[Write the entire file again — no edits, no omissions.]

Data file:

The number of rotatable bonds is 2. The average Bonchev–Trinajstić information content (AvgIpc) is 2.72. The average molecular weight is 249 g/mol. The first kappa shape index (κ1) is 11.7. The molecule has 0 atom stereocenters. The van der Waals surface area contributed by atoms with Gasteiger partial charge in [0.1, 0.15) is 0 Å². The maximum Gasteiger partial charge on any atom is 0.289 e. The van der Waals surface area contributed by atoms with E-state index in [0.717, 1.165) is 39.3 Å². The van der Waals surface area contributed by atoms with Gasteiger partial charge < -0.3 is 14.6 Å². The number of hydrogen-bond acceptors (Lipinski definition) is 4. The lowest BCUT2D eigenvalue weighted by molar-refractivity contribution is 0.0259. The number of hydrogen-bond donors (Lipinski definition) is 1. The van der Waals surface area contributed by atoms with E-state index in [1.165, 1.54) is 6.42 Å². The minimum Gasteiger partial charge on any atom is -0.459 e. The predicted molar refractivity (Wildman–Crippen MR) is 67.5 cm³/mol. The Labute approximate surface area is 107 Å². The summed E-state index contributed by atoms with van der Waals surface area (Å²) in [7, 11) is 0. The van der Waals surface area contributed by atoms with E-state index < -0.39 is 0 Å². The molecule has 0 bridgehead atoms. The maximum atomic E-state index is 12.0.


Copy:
The number of rotatable bonds is 2. The average Bonchev–Trinajstić information content (AvgIpc) is 2.72. The average molecular weight is 249 g/mol. The first kappa shape index (κ1) is 11.7. The molecule has 0 atom stereocenters. The van der Waals surface area contributed by atoms with Gasteiger partial charge in [0.1, 0.15) is 0 Å². The maximum Gasteiger partial charge on any atom is 0.289 e. The van der Waals surface area contributed by atoms with E-state index in [0.717, 1.165) is 39.3 Å². The van der Waals surface area contributed by atoms with Gasteiger partial charge < -0.3 is 14.6 Å². The number of hydrogen-bond acceptors (Lipinski definition) is 4. The lowest BCUT2D eigenvalue weighted by molar-refractivity contribution is 0.0259. The number of hydrogen-bond donors (Lipinski definition) is 1. The van der Waals surface area contributed by atoms with E-state index in [1.165, 1.54) is 6.42 Å². The minimum Gasteiger partial charge on any atom is -0.459 e. The predicted molar refractivity (Wildman–Crippen MR) is 67.5 cm³/mol. The Labute approximate surface area is 107 Å². The summed E-state index contributed by atoms with van der Waals surface area (Å²) in [7, 11) is 0. The van der Waals surface area contributed by atoms with E-state index < -0.39 is 0 Å². The molecule has 0 bridgehead atoms. The maximum atomic E-state index is 12.0.